Goldman-backed budget hotel operator Travelodge has reportedly claimed that it will be forced to pursue a company voluntary arrangement (CVA) unless its landlords agree to slash its rent bill.
According to a report by the Financial Times, Travelodge has sent its landlords a letter asking them to waive up to £146 mln (€165 mln) in rent, or it may enter a CVA process which would allow it to cut rents permanently and exit underperforming sites.
The UK government indicated this week that hotels could reopen in July, prolonging closures and a zero-revenue period for another two months.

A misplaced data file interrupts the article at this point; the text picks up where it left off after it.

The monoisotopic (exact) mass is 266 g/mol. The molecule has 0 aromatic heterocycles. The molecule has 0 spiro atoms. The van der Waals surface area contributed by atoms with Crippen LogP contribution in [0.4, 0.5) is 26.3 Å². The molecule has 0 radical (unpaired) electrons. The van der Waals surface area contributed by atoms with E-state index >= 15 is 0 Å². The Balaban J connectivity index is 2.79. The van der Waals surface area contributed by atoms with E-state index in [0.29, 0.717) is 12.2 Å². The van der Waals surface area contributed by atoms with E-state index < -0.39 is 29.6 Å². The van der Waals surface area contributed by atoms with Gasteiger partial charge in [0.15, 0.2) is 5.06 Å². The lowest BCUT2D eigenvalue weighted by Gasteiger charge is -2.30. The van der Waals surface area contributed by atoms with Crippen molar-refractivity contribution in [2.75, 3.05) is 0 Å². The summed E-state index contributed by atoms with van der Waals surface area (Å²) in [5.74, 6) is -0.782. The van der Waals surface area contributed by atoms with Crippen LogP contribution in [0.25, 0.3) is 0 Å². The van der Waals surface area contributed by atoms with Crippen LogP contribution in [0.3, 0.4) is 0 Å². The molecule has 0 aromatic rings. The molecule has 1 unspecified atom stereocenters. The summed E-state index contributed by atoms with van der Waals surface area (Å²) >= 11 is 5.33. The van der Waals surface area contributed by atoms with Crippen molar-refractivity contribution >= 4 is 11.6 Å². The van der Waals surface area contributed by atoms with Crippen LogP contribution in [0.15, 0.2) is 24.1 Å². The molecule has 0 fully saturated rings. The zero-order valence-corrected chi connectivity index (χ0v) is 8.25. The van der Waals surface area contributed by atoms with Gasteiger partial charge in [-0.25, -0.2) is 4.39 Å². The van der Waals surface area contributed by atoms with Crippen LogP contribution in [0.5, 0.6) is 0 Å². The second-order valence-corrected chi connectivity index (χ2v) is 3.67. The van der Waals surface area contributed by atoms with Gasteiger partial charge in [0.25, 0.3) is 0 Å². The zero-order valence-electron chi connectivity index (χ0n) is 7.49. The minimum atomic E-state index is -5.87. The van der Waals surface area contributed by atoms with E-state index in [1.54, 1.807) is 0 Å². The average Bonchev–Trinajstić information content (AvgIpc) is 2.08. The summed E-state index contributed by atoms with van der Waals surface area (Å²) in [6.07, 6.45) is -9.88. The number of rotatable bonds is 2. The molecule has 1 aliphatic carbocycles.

A previous rent proposal by Travelodge, which is owned by the New York hedge funds Golden Tree Asset Management and Avenue Capital and investment bank Goldman Sachs, was rebuffed by landlords including Secure Income REIT last month.
Travelodge’s annual rent bill stands at £230 mln.
The company’s biggest landlords are meanwhile believed to be working on a new proposal that would allow the hotel operator to defer its March rent bill and 20% each month for the rest of 2020 — or about £73 mln. If Travelodge complies with its lease terms for the next two years, the landlords have agreed to write off the deferred rent at the end of 2021.